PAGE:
- Rent Control / Increase Limitations. Rhode Island state landlords can raise rent if there’s appropriate notice provided.
- Notice Required to Raise Rent. For month-to-month tenancies, Rhode Island landlords must provide 30 days’ notice from next rent due date and 60 days for tenants over 62 years old.
- Bounced Check Fees. Rhode Island state landlords may charge up to $25 for bounced checks.
When Can a Landlord Increase Rent?
A Rhode Island landlord must abide by the conditions of the lease agreement. To raise rent on an “at-will” tenant, a landlord must provide the appropriate amount of notice.
When is it Illegal to Raise Rent?
According to the Federal Fair Housing Act, it is illegal for a Rhode Island landlord to raise rent based on the age, race, religion, nation or origin, familial status, or disability status of a tenant.
It is also illegal for a Rhode Island landlord to increase rent in retaliation if a tenant files a complaint with the appropriate agency regarding the health or safety of the property, or joining or organizing a tenant’s group.
Is there a Rent Increase Limit?
Rhode Island does not regulate the amount that a landlord may increase rent.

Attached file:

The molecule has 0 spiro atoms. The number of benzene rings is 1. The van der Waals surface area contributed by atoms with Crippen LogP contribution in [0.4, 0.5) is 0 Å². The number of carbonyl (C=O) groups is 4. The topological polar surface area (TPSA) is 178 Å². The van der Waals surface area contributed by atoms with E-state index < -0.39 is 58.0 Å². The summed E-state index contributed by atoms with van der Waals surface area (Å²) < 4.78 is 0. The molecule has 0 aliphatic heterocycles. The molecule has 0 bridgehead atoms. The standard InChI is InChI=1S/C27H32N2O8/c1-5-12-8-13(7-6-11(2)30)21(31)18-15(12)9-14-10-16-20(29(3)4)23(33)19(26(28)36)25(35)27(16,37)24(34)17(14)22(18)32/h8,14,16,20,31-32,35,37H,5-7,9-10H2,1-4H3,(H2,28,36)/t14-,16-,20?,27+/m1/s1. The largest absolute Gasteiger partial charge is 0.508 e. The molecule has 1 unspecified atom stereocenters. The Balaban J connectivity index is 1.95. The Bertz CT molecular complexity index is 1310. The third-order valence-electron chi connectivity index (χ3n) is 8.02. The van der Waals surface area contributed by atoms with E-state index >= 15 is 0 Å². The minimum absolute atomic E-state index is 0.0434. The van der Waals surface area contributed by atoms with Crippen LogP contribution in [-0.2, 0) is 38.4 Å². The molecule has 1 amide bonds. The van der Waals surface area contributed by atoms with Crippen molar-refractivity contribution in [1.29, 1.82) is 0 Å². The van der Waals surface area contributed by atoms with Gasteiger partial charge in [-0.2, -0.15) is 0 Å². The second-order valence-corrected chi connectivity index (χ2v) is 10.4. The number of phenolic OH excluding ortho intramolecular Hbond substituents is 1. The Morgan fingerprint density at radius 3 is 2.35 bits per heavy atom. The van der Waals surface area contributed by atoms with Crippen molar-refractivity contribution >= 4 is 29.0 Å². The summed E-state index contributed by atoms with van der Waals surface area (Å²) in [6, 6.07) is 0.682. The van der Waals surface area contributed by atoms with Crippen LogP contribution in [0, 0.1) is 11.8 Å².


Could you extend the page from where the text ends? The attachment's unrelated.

How Much Notice is Needed for Raising Rent?
In Rhode Island, a landlord must provide a 30-Day Notice when seeking to increase rent on an “at-will” tenant. If the tenant is over the age of 62, the landlord must provide a 60-Day Notice increasing rent. (R.I. Gen. Law § 34-18-16.1)
How Often Can Rent Be Increased?
Rhode Island doesn’t dictate how often a landlord can increase rent.
Laws Regarding Late Fees
Rhode Island does not have specific statutes regarding late fees. Landlords must include information on late fees in the lease agreement.
Laws Regarding Bounced Check Fees
If rent remains unpaid for 30 days after the tenant has been made aware of the return of the rental payment and receives a notice demanding payment, the landlord may charge the tenant up to a $25 collection fee. The landlord may also request up to three times the amount of the check. (Rhode Island Statute 6-42/6-42-3)
Cities in the State With Rent Control
Rhode Island has no legislation limiting the amount that a landlord may ask for rent. Case law in the state has preempted the ability of local municipalities to enact ordinances regulating rent. (Girard V Town of Allenstown)